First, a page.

Fargo Forum reporter Patrick Springer is something of a punchline in North Dakota circles. He produces one-sided hit pieces that prompt much eye-rolling in public policy circles, his latest being a “special report” about conservation in North Dakota that’s so special he apparently couldn’t find anyone aside from conservation activists to interview for it. Nor does he even acknowledge trying.
Someone should tell Springer that calling something special doesn’t, in fact, make it special.
But reading between the lines of Springer’s overweening bias, there’s some interesting facts about conservation in North Dakota that often get glossed over.
The state is girding its loins for a titanic fight over a massive diversion of tax revenues to a slush fund for conservation groups (with mandated spending!!!), and the assumption is that it’s the oil industry that’s driving this hand-wringing about conservation.
That’s certainly how the conservation activists want to portray it. After all, “big oil” is not a very sympathetic opponent. But what if the real beef the conservationists have is with farmers?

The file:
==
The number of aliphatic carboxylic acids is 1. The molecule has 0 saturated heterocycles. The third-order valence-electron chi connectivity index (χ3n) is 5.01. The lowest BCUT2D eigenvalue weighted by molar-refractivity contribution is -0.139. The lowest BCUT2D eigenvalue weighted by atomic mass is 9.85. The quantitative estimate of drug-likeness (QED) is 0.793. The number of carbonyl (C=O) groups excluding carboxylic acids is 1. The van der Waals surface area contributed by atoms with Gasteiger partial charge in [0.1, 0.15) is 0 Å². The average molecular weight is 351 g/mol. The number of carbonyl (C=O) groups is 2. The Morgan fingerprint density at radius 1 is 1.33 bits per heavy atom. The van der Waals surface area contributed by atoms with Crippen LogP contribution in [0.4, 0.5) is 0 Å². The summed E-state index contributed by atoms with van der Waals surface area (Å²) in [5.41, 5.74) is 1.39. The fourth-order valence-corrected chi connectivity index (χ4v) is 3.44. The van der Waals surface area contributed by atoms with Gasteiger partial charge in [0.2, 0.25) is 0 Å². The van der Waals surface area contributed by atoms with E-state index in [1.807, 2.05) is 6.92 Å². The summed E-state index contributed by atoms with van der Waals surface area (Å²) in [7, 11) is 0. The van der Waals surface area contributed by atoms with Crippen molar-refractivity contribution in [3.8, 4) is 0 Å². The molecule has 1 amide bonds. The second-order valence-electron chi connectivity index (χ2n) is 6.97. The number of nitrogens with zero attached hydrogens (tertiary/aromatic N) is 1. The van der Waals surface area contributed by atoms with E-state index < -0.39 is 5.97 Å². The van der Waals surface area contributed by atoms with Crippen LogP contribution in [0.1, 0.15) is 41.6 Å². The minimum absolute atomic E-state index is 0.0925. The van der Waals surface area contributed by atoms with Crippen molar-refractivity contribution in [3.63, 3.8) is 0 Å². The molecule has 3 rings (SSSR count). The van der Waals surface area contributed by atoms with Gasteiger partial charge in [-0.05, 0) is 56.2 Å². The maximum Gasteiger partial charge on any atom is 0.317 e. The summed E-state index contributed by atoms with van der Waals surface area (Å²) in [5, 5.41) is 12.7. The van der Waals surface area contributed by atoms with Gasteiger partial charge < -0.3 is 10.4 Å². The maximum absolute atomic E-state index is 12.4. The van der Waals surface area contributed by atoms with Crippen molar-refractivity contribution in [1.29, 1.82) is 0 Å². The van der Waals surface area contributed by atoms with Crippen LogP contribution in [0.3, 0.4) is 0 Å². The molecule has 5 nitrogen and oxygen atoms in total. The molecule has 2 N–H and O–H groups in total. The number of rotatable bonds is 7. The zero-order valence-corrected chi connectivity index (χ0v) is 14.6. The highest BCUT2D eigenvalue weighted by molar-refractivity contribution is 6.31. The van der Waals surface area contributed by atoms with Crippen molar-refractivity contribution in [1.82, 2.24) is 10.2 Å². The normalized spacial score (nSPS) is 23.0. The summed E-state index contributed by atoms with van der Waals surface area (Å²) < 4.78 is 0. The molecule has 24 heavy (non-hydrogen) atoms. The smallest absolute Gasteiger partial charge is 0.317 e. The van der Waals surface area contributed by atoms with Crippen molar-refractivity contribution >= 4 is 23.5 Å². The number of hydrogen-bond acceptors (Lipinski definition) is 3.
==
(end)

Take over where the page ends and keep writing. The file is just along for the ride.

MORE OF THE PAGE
Here’s a key sentence from Springer’s piece which he spends no time exploring:
“The Conservation Reserve Program peaked around 2006-07 at 3.4 million acres in North Dakota but fell to 1.5 million acres by last year, as farmers plowed conservation acres to plant crops fetching high prices.”
In other words, it’s not the oil boom that has cut the number of CRP acres in North Dakota in more than half. It’s farmers deciding that their land was worth more with crops on it, thanks to sky-high crop prices, than it was enrolled in a CRP program.
Can we blame farmers and ranchers for making that calculation in their own self-interest? Agriculture has always been North Dakota’s most important industry. These farmers shouldn’t be attacked for maximizing the value of their land, nor is the North Dakota public likely to look favorably on that sort of thing.
Which is no doubt why the conservationists are casting their fight as with the oil industry instead.
There’s also another factor that gets overlooked in the rush to blame wildlife issues on oil, which Springer describes as “ a string of harsh winters – 2008, 2009 and 2010 – that decimated many game species.”
Decimated. That’s a strong word, and an accurate one in this instance.
Still, the environmentalists would have us believe that it’s all “big oil” and that the solution is to channel a river of oil tax revenues into the pockets of conservation groups.
In truth, wildlife numbers will likely bounce back once we get back to some milder winters. And CRP land numbers will likely bounce back as well once crop prices fall back down to earth.
The conservation activists are looking for a long-term solution to what seems to be a short-term problem.